Lucinda Hutson‘s purple cottage in the Rosedale neighborhood of central Austin is a wonderland of Mexican folk art, colorful furnishings, and brightly painted walls. I had the pleasure of re-visiting last Friday, and brought along new friend Paula Panich, a Los Angeles writer and teacher of garden writing.
Lucinda’s Day of the Dead parties and decor are legendary, but her Christmas decorating is equally charming and rooted in Mexican culture.
Atop her dining table, a carved and painted Joseph leads a haloed (but surprisingly flat-stomached) Mary on a donkey, alongside a small, curlicued tree adorned with colorful glass ornaments…
…like this sombrero-wearing señora and pinata donkey…
…and sash-draped señor.
Even Lucinda’s lampshade is decorated with a cheeky assortment of ornaments: a golden tequila bottle, an angel-winged man clutching a bottle, a smiling red devil, the Virgin Mary, and, in back, a margarita glass.
On a sideboard stands a glazed-clay Our Lady of Guadalupe, surrounded by cherubs — one of Lucinda’s prize pieces.
A closer look reveals agave-painted glasses arrayed at her feet, along with evergreen branches and candles. Garden, tequila, and Mexican folk art — three of Lucinda’s interests in one lovely arrangement.
Our Lady appears in Lucinda’s garden as well. Here she’s a tile mosaic in an altar made from a blue-painted bathtub.
Echoes of Gustav Klimt?
Here, a carven Our Lady adorns a rustic writing cottage behind the house, seeming to bless all who enter.
In the tradition of Mexican folk gardens, other religious figures are given homemade altars as well, like this St. Anthony framed by an old wheelbarrow tray.
A tiled picture of St. Francis and his birds brightens the fence behind a raised bed of vegetables and edible flowers. A fork flower and half-buried dishes continue the edible theme.
In her Grotto Garden, instead of saints and madonnas Lucinda favors mermaids and sea creatures. A cast-iron mermaid poses against a turquoise-painted fence under an arbor draped with shells. Strands of blue and white capiz shells and strings of tiny mirrors add sea-like sparkle.
Here is Lucinda’s writing cottage, accessed via a large back deck that always looks party-ready.
A frilly, blue-painted chair and blue and orange glass lanterns add color and an invitation to linger.
Two art tiles — a dancing woman…
…and a hand with a heart — stand out against the dark wood siding.
Turning around you take in the full force of Lucinda’s fearless love of color. Rich purple paint turns what might have been the boring wall of a detached garage into a focal-point display space. A homemade buffet/altar of stacked benches covered in floral oilcloth gives Lucinda room to stage food, drinks, or her Day of the Dead decorations.
A wider view shows how Lucinda has adorned the eave of her house with a slatted awning of wood, giving it tropical flair.
Because our first hard freeze is running late this year, blue sky vine (Thunbergia grandiflora) still blooms with abandon on a peaked arbor. That’s Lucinda in black, talking with Paula.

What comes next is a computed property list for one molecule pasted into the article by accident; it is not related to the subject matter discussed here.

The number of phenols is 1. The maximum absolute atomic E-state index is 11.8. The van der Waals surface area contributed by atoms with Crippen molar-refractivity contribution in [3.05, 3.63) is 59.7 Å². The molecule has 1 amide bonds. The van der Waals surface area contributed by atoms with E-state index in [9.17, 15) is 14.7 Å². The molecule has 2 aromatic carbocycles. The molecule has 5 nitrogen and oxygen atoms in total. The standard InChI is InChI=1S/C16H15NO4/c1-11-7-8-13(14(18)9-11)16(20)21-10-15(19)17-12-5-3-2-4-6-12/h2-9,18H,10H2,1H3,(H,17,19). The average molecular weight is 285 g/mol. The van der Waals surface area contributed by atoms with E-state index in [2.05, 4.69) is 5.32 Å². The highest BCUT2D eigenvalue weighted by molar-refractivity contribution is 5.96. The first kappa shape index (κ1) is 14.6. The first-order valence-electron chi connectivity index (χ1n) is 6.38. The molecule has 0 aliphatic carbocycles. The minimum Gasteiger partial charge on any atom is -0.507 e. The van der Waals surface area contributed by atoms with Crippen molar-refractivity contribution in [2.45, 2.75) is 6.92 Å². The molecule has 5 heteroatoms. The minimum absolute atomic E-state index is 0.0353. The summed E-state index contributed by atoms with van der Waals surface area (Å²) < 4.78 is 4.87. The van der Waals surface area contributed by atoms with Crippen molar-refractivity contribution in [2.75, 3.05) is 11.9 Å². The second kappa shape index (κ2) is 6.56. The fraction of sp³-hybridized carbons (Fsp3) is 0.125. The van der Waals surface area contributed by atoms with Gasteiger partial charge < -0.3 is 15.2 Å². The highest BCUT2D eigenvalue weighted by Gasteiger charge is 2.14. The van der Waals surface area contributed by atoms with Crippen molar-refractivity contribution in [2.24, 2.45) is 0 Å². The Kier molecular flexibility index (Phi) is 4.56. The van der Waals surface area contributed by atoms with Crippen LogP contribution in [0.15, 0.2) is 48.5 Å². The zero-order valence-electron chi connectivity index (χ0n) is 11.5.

Colorful peppers soak up the sunshine in the front garden.
Lucinda’s purple cottage reminds me of the house in American Gothic, but all loosened up and ready to party! Gold-flowering cosmos towers over the entry walk.
A visit to Lucinda’s wouldn’t be complete without stopping by her La Lucinda Cantina, a tequila bar under a cedar arbor at the very back of the garden.
Inside is where she keeps the good stuff, though, on an altar devoted to tequila, from its origins in the agave harvest to tequila-sipping cups.
Lucinda’s fascination with Mexico and its national liquor led her to write ¡Viva Tequila!: Cocktails, Cooking, and Other Agave Adventures. Published in 2013, it’s a gorgeous ode to tequila, filled with personal photos and stories from Lucinda’s 40 years of travel through Mexico, cooking and drink recipes, and tequila party-hosting ideas. Through her story-telling and photos, Lucinda opens a window onto Mexican culture, and she’ll have you thirsting to try her recipes. I think the book would make a great gift for the mixologist or tequila enthusiast on your list and anyone who loves the color and spice of Mexico. Lucinda mentioned that it also makes a fun and unique groomsman gift, especially if accompanied by a nice bottle of tequila and a couple of glasses. (I like how she thinks outside the box to market her book!) Spring wedding-planning, anyone?
Thanks, Lucinda, for sharing your colorful home and garden with me again! Readers, if you’d like to see more of Lucinda’s garden, here are my other posts about it:
Lucinda Hutson’s purple cottage, cantina garden, and Viva Tequila!, April 2013
Lucinda Hutson’s Easter-egg colorful garden, April 2012
Enchanted evening in Lucinda Hutson’s cantina garden, April 2011
El Jardin Encantador: Lucinda Hutson’s garden, October 2009
Lucinda Hutson’s enchanting garden, April 2008
All material © 2006-2015 by Pam Penick for Digging. Unauthorized reproduction prohibited.